Create your first list.

A way to share and manage lots.

  • Provenance

    Private Collection, London

  • Catalogue Essay

    “I make paintings of certain images because I want people to remember them.”- Nate Lowman

    “As artists, we feel this freedom to re-interpret things whenever we want from art history.” - Nate Lowman

    A leading figure in the young contemporary art scene, Nate Lowman’s oeuvre comprises deep explorations and commentaries of American culture that stem directly from the artist’s own curiosity in mass media, art history and popular culture. Along with Dan Colen, Ryan McGinley and the late Dash Snow, Lowman and his contemporaries became renowned for bringing downtown nonconformity to the international art scene, an aspect of his practice that to this day has remained intact.

    Marilyn Will Be Dead Soon is part of a series of remarkable paintings Lowman exhibited at Gavin Brown’s Enterprise and Maccarone in 2011, offering his personal reinterpretation of Willem De Kooning’s Marilyn Monroe from 1954. The inspiration behind these paintings was the violence that is often associated with America’s fixation around the beautiful female blonde, an image epitomised by Marilyn Monroe. This leading theme presented in a number of Lowman’s works originates from his childhood in California, where he witnessed the obsession around O.J. Simpson’s murder case, one that eventually became the most publicized criminal trials in American history. Embedded into the consciousness of a generation, the artist draws reference to this violent event and turbulent trial, along with De Kooning’s macho and aggressive brushstrokes, combining histories to cultivate in his own interpretation of the female subject.

    Lowman declares he doesn’t have any specific connoisseurship or particular interest in the people he portrays or includes within his works, what intrigues him is the popular fascination with them. The present lot is a quintessential rendition to this idea, as Marilyn Monroe has become the ultimate iconic celebrity figure of the last century, with collectors attempting to acquire any object linked to the star. Everything from Monroe’s chest X-rays, signed cheques, bank statements to the couch from her psychiatrist’s office has been sold at auction, testaments to a cultural obsession with the superstar– or rather an obsession with the idea of her.

    Lowman’s fascination with Marilyn’s image could also be seen as a way to express his loss of a dear friend Dash Snow, who passed away from a drug overdose at the age of 27: “I think about Dash everyday. I go through periods of anger and periods of confusion. But dead people don’t really die. they live on within you.” (the artist quoted in J. Bernstein, “Why Isn’t This Man Smiling”, the New York times, 26 December 2012, online). The tragic figure of Marilyn has acted as a leading subject in exploring the theme of the transience of life for many artists, most notably Warhol, whose oeuvre unquestionably acted as a profound influence on Lowman’s work.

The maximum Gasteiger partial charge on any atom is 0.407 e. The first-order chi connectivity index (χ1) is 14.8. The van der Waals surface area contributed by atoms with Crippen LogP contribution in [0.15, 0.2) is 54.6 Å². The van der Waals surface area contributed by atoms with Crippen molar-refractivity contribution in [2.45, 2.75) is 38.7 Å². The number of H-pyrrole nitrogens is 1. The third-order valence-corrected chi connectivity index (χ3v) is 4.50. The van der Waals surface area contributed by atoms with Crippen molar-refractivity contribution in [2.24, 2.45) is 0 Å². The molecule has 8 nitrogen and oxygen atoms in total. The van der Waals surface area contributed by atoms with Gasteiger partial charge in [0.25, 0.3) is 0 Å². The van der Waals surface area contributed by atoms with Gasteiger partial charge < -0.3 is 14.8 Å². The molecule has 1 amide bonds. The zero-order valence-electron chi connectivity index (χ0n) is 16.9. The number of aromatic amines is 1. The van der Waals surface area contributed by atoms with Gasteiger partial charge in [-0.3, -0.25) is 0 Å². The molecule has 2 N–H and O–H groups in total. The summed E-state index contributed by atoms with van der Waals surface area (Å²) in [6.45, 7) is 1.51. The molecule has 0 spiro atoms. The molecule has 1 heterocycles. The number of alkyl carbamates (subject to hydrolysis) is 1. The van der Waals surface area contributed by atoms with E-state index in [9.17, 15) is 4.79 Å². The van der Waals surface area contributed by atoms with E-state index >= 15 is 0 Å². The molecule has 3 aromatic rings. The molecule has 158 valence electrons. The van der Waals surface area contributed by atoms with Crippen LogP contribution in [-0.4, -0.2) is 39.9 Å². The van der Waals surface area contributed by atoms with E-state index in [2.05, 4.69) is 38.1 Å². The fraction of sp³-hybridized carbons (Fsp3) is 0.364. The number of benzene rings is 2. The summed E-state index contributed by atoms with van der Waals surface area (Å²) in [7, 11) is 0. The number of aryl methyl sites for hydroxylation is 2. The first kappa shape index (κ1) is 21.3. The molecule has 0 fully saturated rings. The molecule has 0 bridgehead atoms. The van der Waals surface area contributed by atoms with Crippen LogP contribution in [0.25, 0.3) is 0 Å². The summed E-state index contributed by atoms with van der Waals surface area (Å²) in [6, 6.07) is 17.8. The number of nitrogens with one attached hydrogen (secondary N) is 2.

Overlapping one another and positioned upside down, the two Marilyn’s offered in the present lot are somewhat overshadowed by text, a familiar characteristic within Lowman’s work. “I’ll be dead soon” is a combination of words presented in other works by the artist, emphasizing the subject’s transience and ephemerality. Displaying these words on one of the most recognizable figures of the last century is an evocative gesture, one that consequentially leads the viewer to contemplate on the value given to celebrities and the cult status that surrounds them. Lowman confronts us with an unseen side of Marilyn that is not concerned with her immortal beauty and glamour− words she is now synonymous with− but a personal side that call into question her actually identity, relevance and longevity.


Marilyn Will Be Dead Soon

alkyd on canvas
152.4 x 121.9 cm. (60 x 48 in.)
Signed and dated '2011 Nate Lowman' on the overlap.

£100,000 - 150,000 

Contact Specialist
Peter Sumner
Head of Contemporary Art, London
[email protected]
+44 207 318 4063

Contemporary Art Evening Sale

London 16 October 2013